First, the Big Benefits of a POP Display
Get this: The average consumer is exposed to 3,000 advertising and promotional messages a day. In a single store visit,they have more than 80,000 items to choose from.
Mr. Average Consumer (or Ms. — but for the sake of simplicity, let’s stick to Mr. for this post, shall we?) looks around constantly as he’s shopping. In fact, his eyes are only still for 200-300 milliseconds at a time.
Mr. Average Consumer’s choice to buy one product over another is made in just three to seven seconds.
If you’re a healthcare or Pharma CPG company, how do you capture the consumer’s attention in those seconds when they’re distracted by 80,000 other products?
A well-designed display is how.
A display stands out from store shelves, and if it’s designed right, it visually draws shoppers’ attention. A display dramatically improves the merchandising effectiveness of the product.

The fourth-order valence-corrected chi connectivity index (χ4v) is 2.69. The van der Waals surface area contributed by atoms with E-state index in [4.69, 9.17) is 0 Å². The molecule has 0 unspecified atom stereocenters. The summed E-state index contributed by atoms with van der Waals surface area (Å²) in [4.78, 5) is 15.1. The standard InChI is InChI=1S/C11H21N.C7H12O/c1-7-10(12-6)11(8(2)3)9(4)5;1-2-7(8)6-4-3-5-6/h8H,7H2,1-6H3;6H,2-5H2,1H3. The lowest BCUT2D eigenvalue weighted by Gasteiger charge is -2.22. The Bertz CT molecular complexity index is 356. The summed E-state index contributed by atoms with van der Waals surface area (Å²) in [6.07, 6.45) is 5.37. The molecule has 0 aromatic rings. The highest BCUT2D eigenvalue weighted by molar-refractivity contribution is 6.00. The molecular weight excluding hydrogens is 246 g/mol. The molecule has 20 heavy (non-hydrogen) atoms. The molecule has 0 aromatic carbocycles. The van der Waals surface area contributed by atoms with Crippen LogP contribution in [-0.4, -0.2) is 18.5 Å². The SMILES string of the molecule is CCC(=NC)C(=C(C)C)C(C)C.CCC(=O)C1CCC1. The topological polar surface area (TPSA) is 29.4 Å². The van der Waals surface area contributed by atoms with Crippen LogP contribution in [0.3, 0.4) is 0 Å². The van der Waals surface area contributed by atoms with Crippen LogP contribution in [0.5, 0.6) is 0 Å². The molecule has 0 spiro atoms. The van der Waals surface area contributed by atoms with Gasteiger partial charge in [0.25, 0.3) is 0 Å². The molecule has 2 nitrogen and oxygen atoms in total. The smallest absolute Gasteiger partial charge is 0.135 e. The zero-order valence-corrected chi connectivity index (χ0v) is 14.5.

A display also helps create awareness around the brand. If the consumer doesn’t buy today, they might remember the display and buy the product tomorrow when they come back to the store for another item they forgot to purchase.
Additionally, displays give you access to placement in retail stores you might not otherwise have access to, such as end-caps.
What it all boils down to, however, is that a store display helps you sell more product.
The 3 Most Common Types of Displays
The displays you see most often in stores are floor displays or floor stands, counter or shelf displays and shelf talkers — and there’s a reason for that. They work.
Floor stands — those free-standing displays you see taking up the walkway while you’re shopping — increase sales impact by a whopping 229%, according to the 2015 A.R.E. POPAI Compliance Study.
Shelf and counter displays (also called PDQ – product-displayed-quickly displays) — which fit on shelves and create an attractive presentation for smaller CPG items — increase sales impact by 265%, according to that same POPAI study.
And shelf-talkers —those signs and brochures that go on the shelf next to the product — continue to be one of the most frequently used, retailer-accepted, and cost-effective advertising for CPG products.
Quality of Materials Matter